COLUMBUS, Ohio The U.S. Food Stamp Program may help contribute to obesity among its users, according to a new nationwide study that followed participants for 14 years.
Researchers found that the average user of food stamps had a Body Mass Index (BMI) 1.15 points higher than non-users. The link between food stamps and higher weight was almost entirely based on women users, who averaged 1.24 points higher BMI than those not in the program, the study found. For an average American woman, this would mean an increase in weight of 5.8 pounds.
The study also found that people's BMI increased faster when they were on food stamps than when they were not, and increased more the longer they were in the program.
"We can't prove that the Food Stamp Program causes weight gain, but this study suggests a strong linkage," said Jay Zagorsky, co-author of the study and a research scientist at Ohio State University's Center for Human Resource Research.
"While food stamps may help fight hunger, they may have the unintended consequence of encouraging weight gain among women."
Based on these findings, the Food Stamp Program may have a significant impact on America's obesity rate. In 2008 about 28 million people, or almost 1 in 11 residents, received benefits from the program in a given month.
Zagorsky conducted the study with Patricia Smith of the University of Michigan-Dearborn. Their study appears in the current issue of the journal Economics and Human Biology.
The researchers used data from the National Longitudinal Survey of Youth, which has questioned the same group of randomly selected Americans since 1979. The NLSY is conducted by Ohio State's Center for Human Resource Research.
In this study, Zagorsky and Smith compared nearly 4,000 survey participants who used food stamps with almost 6,000 survey participants who did not. They looked at BMI and food stamp use among the participants from 1989 to 2002.
BMI is one of the most widely used measurements for obesity. The BMI approximates body mass using a mathematical ratio of weight and height.
Obesity has been linked to poverty, so the researchers took into account income and a variety of other factors including race and education -- that may have also affected the weight of survey participants, outside of the use of food stamps.
In addition, the study compared people who lived in the same counties, to take into account that there may be local factors that affect obesity rates.
Even after the various controls, the link between food stamp use and higher weight remained clear, especially for women.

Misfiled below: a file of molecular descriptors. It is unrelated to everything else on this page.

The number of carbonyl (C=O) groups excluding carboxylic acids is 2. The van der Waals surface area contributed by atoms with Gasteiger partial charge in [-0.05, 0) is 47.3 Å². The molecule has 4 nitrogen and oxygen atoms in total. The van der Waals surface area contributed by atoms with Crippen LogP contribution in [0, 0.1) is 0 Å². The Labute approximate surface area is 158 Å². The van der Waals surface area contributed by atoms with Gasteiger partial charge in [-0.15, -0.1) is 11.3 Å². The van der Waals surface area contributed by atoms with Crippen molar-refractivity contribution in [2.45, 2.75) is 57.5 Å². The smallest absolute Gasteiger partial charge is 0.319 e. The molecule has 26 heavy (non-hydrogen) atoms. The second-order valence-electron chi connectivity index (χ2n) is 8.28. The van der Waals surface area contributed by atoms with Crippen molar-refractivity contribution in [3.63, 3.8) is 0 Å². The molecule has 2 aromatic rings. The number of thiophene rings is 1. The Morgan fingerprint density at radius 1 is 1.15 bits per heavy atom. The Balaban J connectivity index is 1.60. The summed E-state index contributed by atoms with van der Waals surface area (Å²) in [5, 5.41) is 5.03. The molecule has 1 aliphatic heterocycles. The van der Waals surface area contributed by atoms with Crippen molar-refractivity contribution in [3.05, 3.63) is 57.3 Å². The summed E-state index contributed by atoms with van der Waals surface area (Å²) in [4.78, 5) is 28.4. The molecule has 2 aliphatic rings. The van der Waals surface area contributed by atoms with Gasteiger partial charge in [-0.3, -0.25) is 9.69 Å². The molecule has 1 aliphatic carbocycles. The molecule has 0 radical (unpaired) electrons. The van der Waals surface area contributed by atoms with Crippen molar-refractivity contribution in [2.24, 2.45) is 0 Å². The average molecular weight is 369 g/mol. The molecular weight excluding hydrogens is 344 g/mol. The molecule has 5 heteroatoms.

While female food stamp users in general had an average BMI that was 1.24 points higher than those not in the program, white women's BMI was 1.96 points higher, while black women's BMI was 1.1 points higher.
Male food stamp users, both white and black, did not have significantly higher BMIs than those not in the program.
Additional evidence of food stamps' role in weight gain came when the researchers looked at how people's BMI changed before, during and after they were on food stamps.
Results showed BMI increased over all three periods, but increased the most when participants were on food stamps.
The average food stamp users saw their BMI go up 0.4 points per year when they were in the program, compared to 0.07 points per year before and 0.2 points per year after they no longer received the benefits.
In addition, the study found the longer participants received food stamps, the higher their BMI.
"Every way we looked at the data, it was clear that the use of food stamps was associated with weight gain," Zagorsky said.
From the data they have, the researchers can't tell for sure why food stamps seem to lead to unhealthy eating practices, Zagorsky said. But there are clues.
Government statistics showed that the average recipient received $81 in food stamps per month in 2002, the last year examined in this study.
"That figure was shocking to me." Zagorsky said. "I think it would be very difficult for a shopper to regularly buy healthy, nutritious food on that budget."
That's because calorie-dense, high-fat, processed foods tend to be less expensive than more healthy choices.
Zagorsky said policymakers should aim at changing the types of food that program participants purchase.
Those on food stamps could be required to take a course on nutrition. In addition, recipients who purchase fresh fruit and vegetables and other low-fat products could be given more benefits or receive discounts on these products, he said.
"Modifying the Food Stamp Program to include economic incentives to eat healthier might be an important tool for fighting obesity," Zagorsky said.
|Contact: Jay Zagorsky|
Ohio State University